Malignancy underestimation rate and recurrence rate of B3
Initially, there was a total of 183 cases of B3 lesions proved post-US-VAEB. The histopathological results of B3 subtypes were listed in Table 2. Meanwhile, one case of atypical ductal hyperplasia (ADH) which could not be excluded from the possibility of ductal carcinoma in situ (DCIS) was finally confirmed to be invasive breast cancer by open surgery (OS). One case of complex sclerosing lesions/radial scars (CSL/RS) which was discordant with image finding was confirmed to be invasive breast cancer through OS. One case of papillary lesions/atypical ductal hyperplasia (PL/ADH) which had a higher risk of malignant potential was received OS subsequently and verified to be intraductal carcinoma with lobular carcinoma . Besides, 5 cases were followed up after VAEB, and found recurrences at the sites of operation, which were demonstrated as malignancies via OS, including 2 cases of ADH confirmed to be DCIS and invasive ductal carcinoma respectively, 2 cases of PL confirmed to be DCIS and invasive ductal carcinoma, 1 case of phyllodes tumors (PT) diagnosed as invasive breast cancer. In general, the cumulative risk of malignancy underestimation in the B3 cohort was 4.4% (8/183). The individual malignancy underestimation rates of B3 subtypes were displayed in Table 2. It is noteworthy that the most often underrated B3 subtypes were PL/ADH 50% (1/2), ADH 23.1% (3/13), and CSL/RS 16.7% (1/6). The results are in line with the reports [26, 27]. Although the malignancy underestimation rate of B3 is limited, multidisciplinary communication and imaging follow-up are necessary so as not to miss malignant potential .
After the period of follow-up, the recurrence rates of B3 subtypes were summarized in Table 3. We noticed that the highly frequent recurrences of B3 subtypes were ADH 10% (1/10), PT 8.6% (6/70), and PL 4.9% (4/82). The recurrence rates of the later two subtypes are concordant with the literature [29, 30]. Whether the higher recurrence rate of ADH was due to its fewer cases needs further observation.
The specific ultrasonic features and patients’ characters of B3 comparing to those of benign or malignant cases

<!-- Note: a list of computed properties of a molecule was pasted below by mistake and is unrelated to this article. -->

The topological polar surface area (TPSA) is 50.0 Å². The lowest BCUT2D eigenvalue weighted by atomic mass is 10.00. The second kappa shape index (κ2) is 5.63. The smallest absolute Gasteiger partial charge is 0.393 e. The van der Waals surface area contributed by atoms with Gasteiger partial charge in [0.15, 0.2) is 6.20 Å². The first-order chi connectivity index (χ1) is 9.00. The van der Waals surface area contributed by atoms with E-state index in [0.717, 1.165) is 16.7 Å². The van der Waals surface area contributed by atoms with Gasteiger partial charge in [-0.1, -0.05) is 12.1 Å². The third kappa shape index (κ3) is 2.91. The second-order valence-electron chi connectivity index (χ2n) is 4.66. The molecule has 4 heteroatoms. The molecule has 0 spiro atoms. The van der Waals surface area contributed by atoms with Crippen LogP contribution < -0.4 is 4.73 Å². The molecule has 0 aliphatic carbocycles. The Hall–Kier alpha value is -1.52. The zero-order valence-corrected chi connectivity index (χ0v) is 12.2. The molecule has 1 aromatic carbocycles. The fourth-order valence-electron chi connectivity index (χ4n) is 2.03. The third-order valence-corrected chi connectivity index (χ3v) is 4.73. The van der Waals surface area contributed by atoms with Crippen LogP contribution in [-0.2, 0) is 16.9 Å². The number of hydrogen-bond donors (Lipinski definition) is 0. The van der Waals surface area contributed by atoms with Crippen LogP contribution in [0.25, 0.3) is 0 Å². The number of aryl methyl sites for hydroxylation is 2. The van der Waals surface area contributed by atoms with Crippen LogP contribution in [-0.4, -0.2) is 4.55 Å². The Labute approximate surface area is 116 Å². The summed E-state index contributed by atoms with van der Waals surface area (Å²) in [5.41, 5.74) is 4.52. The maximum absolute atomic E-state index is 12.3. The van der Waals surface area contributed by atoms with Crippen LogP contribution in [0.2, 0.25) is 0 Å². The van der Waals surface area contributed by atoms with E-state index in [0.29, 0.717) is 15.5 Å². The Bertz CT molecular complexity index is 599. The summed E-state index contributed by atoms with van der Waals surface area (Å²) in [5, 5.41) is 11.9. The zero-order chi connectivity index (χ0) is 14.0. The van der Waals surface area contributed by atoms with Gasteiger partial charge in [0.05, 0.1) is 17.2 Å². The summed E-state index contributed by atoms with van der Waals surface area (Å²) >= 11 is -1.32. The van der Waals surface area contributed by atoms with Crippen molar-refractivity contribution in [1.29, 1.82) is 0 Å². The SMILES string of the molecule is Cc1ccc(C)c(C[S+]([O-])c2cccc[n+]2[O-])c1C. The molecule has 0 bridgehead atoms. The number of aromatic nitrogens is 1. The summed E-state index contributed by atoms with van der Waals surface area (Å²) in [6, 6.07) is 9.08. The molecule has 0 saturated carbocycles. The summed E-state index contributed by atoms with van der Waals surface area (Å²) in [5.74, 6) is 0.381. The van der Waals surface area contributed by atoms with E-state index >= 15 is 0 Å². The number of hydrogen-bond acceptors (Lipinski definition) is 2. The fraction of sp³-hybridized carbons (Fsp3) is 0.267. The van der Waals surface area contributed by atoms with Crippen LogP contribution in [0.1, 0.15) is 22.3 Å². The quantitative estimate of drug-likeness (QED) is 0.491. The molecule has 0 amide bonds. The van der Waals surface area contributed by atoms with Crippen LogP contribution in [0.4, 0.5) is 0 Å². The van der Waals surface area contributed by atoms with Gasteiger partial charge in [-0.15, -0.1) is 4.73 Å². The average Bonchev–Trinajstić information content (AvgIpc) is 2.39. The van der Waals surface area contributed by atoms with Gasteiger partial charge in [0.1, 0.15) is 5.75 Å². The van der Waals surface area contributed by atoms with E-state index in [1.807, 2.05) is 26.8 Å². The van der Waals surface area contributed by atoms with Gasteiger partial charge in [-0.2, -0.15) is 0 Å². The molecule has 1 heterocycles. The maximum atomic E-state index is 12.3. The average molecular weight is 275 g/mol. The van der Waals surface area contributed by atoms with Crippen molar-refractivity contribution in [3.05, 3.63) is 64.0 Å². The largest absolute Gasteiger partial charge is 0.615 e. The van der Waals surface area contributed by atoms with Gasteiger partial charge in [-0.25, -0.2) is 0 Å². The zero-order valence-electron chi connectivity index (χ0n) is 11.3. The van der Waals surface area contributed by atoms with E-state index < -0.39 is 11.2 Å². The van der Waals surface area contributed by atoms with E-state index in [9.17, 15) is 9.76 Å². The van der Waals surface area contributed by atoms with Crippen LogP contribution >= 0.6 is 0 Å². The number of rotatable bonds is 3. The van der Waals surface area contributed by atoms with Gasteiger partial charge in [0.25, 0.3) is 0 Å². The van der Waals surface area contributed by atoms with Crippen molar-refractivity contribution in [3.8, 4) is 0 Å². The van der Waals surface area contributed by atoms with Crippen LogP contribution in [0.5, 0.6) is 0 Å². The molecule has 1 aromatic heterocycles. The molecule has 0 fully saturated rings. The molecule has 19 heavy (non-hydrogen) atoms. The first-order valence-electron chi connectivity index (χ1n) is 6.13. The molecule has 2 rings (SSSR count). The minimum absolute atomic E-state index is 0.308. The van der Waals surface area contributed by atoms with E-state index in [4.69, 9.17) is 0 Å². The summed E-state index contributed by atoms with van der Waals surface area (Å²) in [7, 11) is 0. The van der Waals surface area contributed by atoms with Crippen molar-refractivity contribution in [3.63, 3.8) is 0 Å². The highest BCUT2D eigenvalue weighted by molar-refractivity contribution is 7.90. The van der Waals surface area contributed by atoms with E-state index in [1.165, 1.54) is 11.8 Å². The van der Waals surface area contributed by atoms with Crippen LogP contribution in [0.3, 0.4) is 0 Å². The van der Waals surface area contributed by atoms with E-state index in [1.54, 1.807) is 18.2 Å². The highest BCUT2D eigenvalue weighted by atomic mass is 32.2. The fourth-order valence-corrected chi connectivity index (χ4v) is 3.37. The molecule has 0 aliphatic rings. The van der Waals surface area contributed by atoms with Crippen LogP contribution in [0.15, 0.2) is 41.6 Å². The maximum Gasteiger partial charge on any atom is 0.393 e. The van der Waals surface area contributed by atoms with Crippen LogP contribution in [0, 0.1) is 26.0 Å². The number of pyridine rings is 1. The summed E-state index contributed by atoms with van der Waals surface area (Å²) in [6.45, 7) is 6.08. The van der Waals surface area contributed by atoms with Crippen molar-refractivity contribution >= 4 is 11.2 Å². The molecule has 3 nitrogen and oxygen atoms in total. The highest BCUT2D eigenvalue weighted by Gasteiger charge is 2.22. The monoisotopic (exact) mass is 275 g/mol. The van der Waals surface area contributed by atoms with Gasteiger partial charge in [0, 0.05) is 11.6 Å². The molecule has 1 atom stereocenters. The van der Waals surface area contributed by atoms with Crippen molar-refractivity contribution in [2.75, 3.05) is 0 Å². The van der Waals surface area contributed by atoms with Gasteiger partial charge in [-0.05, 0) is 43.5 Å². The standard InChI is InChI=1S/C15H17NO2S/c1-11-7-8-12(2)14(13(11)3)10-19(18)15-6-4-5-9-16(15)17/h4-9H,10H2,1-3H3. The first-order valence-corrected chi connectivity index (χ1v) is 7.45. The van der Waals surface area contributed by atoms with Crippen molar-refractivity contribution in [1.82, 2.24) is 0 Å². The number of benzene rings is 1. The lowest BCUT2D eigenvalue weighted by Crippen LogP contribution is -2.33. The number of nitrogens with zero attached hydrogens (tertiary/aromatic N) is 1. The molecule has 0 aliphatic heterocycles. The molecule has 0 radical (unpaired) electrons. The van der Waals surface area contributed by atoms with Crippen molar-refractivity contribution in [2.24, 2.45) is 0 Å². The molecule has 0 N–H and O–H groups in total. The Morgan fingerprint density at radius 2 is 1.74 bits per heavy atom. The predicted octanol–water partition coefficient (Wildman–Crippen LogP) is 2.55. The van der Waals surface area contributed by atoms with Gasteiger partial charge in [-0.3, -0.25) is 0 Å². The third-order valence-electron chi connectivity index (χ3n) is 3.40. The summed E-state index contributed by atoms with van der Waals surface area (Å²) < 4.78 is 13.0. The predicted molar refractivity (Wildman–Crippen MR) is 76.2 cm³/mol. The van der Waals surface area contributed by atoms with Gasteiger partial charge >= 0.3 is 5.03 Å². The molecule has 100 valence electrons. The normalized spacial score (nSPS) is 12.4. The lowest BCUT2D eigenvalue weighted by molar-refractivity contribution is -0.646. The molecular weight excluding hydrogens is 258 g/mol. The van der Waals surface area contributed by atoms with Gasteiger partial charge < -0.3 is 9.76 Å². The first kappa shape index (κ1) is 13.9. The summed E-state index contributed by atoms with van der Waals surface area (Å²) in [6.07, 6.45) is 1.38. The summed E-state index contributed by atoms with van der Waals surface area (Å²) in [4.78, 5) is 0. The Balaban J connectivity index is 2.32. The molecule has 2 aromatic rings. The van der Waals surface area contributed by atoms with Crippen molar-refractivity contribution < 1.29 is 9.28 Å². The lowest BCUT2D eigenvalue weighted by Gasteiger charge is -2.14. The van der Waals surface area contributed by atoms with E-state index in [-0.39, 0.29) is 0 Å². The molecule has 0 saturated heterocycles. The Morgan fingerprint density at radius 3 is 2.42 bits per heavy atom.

In clinical practice, uncertain malignant potentials are the most frequent causes which disturb both patients and physicians. To a certain extent, this could explain why most of the biopsy cases are nonmalignant breast disorders. One question is presented here that could we get any clues for B3 changes before the excision biopsy? Therefore, we analyzed the differences between the ultrasonic features corresponding to B3 lesions before VAEB and their associated patients’ characteristics and those of benign or malignant cases by Chi-square test / Fisher’s exact test. Negative statistic analyses included the complaint of pain, palpable nodules, lesions in left or right, quadrant of lesions, echo pattern, multifocality, duct changes and lymph nodes. To our best knowledge, it’s the first time that we noticed that among B3 cases, the incidences of non-menopausal patients (P = 0.002), single (P = 0.000) or vascularity nodules (P = 0.000) in ultrasound findings were significantly increased, compared to those of benign cases. Also, the incidence of the irregular shape of nodules in B3 cases tended to be higher than that of benign cases (P = 0.080) (Table 4). In the meantime, we compared malignant cases with B3 cases and found that the incidences of patients elder than 50 years (P = 0.000), non-reproductive age (P = 0.000) and menopause (P = 0.000), and lesions with irregular shape (P = 0.000), uncircumscribed margin (P = 0.000), vascularity (P = 0.002) or suspicious calcification (P = 0.000) in ultrasound findings were significantly increased in malignant cases (Table 4). Furthermore, both univariate and multivariate binary logistic regression analyses (B3 vs benign) showed that non-menopausal patients, single or vascularity nodules were significant risk factors for B3 occurrences (Table 5). While malignant compared to B3, univariate binary logistic regression analyses showed that patients elder than 50 years, and unclear margin, vascularity or suspicious calcification lesions were closely associated with malignancies. Moreover, multivariate logistic regression analyses demonstrated that patients elder than 50 years, unclear margin or suspicious calcification lesions were significant risk factors of malignant potential for B3 cases (Table 6). On these grounds, we reviewed the 8 malignancy underestimation cases in the B3 cohort and found that they presented with at least one or more malignant risk factors.